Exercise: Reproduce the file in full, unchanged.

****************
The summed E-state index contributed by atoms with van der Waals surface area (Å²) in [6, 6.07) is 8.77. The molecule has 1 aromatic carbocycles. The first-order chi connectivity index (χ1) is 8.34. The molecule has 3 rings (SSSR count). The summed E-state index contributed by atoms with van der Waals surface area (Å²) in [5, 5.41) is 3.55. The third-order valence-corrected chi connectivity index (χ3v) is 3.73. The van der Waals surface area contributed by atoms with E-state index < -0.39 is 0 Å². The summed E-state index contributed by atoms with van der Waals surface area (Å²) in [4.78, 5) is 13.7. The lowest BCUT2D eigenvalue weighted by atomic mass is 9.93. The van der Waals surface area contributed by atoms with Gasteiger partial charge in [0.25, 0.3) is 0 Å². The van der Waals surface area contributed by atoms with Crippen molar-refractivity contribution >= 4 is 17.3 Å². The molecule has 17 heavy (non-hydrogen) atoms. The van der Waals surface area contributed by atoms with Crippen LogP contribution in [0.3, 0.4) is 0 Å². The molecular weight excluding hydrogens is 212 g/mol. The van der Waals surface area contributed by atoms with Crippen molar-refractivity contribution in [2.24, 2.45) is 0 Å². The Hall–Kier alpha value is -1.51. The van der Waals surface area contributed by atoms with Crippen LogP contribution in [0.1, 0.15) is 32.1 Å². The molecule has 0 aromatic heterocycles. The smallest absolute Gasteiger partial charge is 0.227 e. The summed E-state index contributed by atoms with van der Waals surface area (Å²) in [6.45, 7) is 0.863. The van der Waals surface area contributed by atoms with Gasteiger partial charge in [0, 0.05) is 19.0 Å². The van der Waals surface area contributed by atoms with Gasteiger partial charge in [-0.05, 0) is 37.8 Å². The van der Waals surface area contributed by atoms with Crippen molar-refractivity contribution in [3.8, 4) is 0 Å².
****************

The summed E-state index contributed by atoms with van der Waals surface area (Å²) in [6, 6.07) is 8.77. The molecule has 1 aromatic carbocycles. The first-order chi connectivity index (χ1) is 8.34. The molecule has 3 rings (SSSR count). The summed E-state index contributed by atoms with van der Waals surface area (Å²) in [5, 5.41) is 3.55. The third-order valence-corrected chi connectivity index (χ3v) is 3.73. The van der Waals surface area contributed by atoms with E-state index < -0.39 is 0 Å². The summed E-state index contributed by atoms with van der Waals surface area (Å²) in [4.78, 5) is 13.7. The lowest BCUT2D eigenvalue weighted by atomic mass is 9.93. The van der Waals surface area contributed by atoms with Gasteiger partial charge in [0.25, 0.3) is 0 Å². The van der Waals surface area contributed by atoms with Crippen molar-refractivity contribution >= 4 is 17.3 Å². The molecule has 17 heavy (non-hydrogen) atoms. The van der Waals surface area contributed by atoms with Crippen LogP contribution in [0.3, 0.4) is 0 Å². The molecular weight excluding hydrogens is 212 g/mol. The van der Waals surface area contributed by atoms with Crippen molar-refractivity contribution in [2.24, 2.45) is 0 Å². The Hall–Kier alpha value is -1.51. The van der Waals surface area contributed by atoms with Crippen LogP contribution in [0.1, 0.15) is 32.1 Å². The molecule has 0 aromatic heterocycles. The smallest absolute Gasteiger partial charge is 0.227 e. The summed E-state index contributed by atoms with van der Waals surface area (Å²) in [6.45, 7) is 0.863. The van der Waals surface area contributed by atoms with Gasteiger partial charge in [0, 0.05) is 19.0 Å². The van der Waals surface area contributed by atoms with Gasteiger partial charge in [-0.05, 0) is 37.8 Å². The van der Waals surface area contributed by atoms with Crippen molar-refractivity contribution in [3.8, 4) is 0 Å².